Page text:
Tjukurrtjanu TjukurrtjanuTjukurrtjanu: Origins of Western Desert Art

NGV NGVNGV: 150 years Museum VictoriaMuseum Victoria Papanya Tula ArtistsPapanya Tula Artists

  • An NGV Touring Exhibition
  • 30 September 2011 – 12 February 2012
  • The Ian Potter Centre: NGV Australia,
  • Federation Square, Melbourne
  • 9 October 2012 – 20 January 2013
  • Musée du quai Branly, Paris

Tjukurrtjanu: Origins of Western Desert Art examines a watershed moment in the history of art when a painting practice emerged at Papunya in Central Australia. Tjukurrtjanu gives prominence to 200 of the first paintings produced at Papunya between 1971 and 1972 and also establishes the vital connection between the works of art and their sources in ephemeral designs made for use in ceremony.

A collaboration between the NGV and Museum Victoria.
In partnership with Papunya Tula Artists Pty Ltd.

This website contains the names, images and works of Indigenous people who have passed away, which may cause distress to some Indigenous people.

Indigenous people from Central Australia and the Western Desert are advised that this exhibition contains culturally sensitive works that may be considered harmful or inappropriate for viewing by women or uninitiated members of their communities. Care has been taken to respect cultural protocols and, following a comprehensive consultation process, these works will be exhibited separately for the duration of the exhibition and will not be illustrated in the exhibition catalogue or displayed on this website.

Please note that some records contain terms and annotations that reflect the period in which the item was recorded, and may be considered inappropriate today in some circumstances.


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    Shorty Lungkata Tjungurrayi
    Pintupi c.1920–87
    Untitled 1972
    synthetic polymer paint on composition board
    67.7 x 46.0 cm
    National Gallery of Victoria, Melbourne
    Purchased through the Art Foundation of Victoria with the assistance of ICI Australia Ltd, Fellow, 1988
    © artists and their estates 2011, licensed by Aboriginal Artists Agency Limited and Papunya Tula Artists
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    Yala Yala Gibbs Tjungurrayi
    Pintupi c.1928–98
    Snake and Water Dreaming 1972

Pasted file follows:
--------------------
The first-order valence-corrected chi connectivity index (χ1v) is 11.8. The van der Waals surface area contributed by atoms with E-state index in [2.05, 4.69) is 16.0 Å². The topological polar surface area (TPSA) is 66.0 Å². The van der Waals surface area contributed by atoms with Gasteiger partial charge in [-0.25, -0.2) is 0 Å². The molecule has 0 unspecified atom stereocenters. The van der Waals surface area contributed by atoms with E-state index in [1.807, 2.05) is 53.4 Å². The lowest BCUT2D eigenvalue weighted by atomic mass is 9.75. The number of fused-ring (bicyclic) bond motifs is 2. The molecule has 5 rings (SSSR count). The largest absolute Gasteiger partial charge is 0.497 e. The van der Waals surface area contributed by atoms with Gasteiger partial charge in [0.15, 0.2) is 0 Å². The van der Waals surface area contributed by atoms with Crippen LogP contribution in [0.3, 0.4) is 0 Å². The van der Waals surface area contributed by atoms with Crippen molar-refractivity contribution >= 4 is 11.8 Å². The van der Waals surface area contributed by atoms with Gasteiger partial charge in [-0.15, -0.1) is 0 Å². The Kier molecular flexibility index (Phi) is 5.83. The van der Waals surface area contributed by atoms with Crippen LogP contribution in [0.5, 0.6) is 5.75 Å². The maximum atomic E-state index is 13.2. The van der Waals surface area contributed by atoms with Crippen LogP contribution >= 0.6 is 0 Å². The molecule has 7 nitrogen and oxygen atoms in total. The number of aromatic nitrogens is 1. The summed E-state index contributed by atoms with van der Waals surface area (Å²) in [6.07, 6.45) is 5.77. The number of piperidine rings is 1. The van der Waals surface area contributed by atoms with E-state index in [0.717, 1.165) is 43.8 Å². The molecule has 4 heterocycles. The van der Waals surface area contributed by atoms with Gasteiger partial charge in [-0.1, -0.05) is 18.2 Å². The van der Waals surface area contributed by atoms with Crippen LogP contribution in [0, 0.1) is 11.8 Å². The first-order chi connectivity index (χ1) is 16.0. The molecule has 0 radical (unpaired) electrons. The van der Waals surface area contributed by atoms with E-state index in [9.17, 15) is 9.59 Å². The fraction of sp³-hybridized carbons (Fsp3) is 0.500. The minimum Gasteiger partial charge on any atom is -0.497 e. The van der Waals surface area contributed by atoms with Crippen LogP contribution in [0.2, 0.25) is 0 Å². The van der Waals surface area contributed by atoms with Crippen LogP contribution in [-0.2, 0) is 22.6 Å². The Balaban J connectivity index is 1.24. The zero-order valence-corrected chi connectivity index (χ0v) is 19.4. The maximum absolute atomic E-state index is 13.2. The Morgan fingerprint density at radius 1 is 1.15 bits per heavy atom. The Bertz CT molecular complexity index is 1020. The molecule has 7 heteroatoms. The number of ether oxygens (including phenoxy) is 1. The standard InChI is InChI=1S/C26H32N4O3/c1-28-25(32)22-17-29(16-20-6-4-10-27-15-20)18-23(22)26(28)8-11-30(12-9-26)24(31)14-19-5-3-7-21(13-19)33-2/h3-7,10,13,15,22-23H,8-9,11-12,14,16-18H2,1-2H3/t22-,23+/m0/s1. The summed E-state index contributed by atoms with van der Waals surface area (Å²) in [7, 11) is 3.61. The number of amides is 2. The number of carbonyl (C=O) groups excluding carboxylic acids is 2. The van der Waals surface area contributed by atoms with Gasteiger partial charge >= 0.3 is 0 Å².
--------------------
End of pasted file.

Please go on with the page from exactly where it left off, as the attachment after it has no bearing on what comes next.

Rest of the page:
earth pigments and synthetic polymer paint on composition board
    56.5 x 49.9 cm
    National Gallery of Victoria, Melbourne
    Gift of Mrs Douglas Carnegie OAM, 1989
    © artists and their estates 2011, licensed by Aboriginal Artists Agency Limited and Papunya Tula Artists
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    Wartanuma is the Pintupi word for a particular species of flying ant and is also the name of a claypan and soakage water site northwest of Walungurru. The Wartunuma (Flying Ant) Dreaming travelled west from Wantungurru on Alcoota Station to Kilpirrnga south east of Jupiter Well, in the Gibson Desert. Kilpirrnga is a hill site with a large cave, which is represented by a rectangular shape towards the bottom. The concentric circles towards the top show the camps of three old men who had gathered for ceremonies and were sitting on the crest of the hill.

    This work shows the daring simplicity and expansiveness of Tjampitjinpa’s mature style, in which flat blocks of colour are dominant and one or more geometric motifs are writ large, resulting in work of power and muscular presence. In Tjampitjinpa’s work, the scale and iconography of a ritual object or body design is transformed into that of a monumental ground painting.

    Ronnie Tjampitjinpa
    Pintupi born c.1943
    Wartunuma (Flying Ant) Dreaming 1991
    synthetic polymer paint on canvas
    153.0 x 183.0 cm
    National Gallery of Victoria, Melbourne
    Presented through the NGV Foundation by anonymous donors, 2006 (2006.12)
    © artists and their estates 2011, licensed by Aboriginal Artists Agency Limited and Papunya Tula Artists



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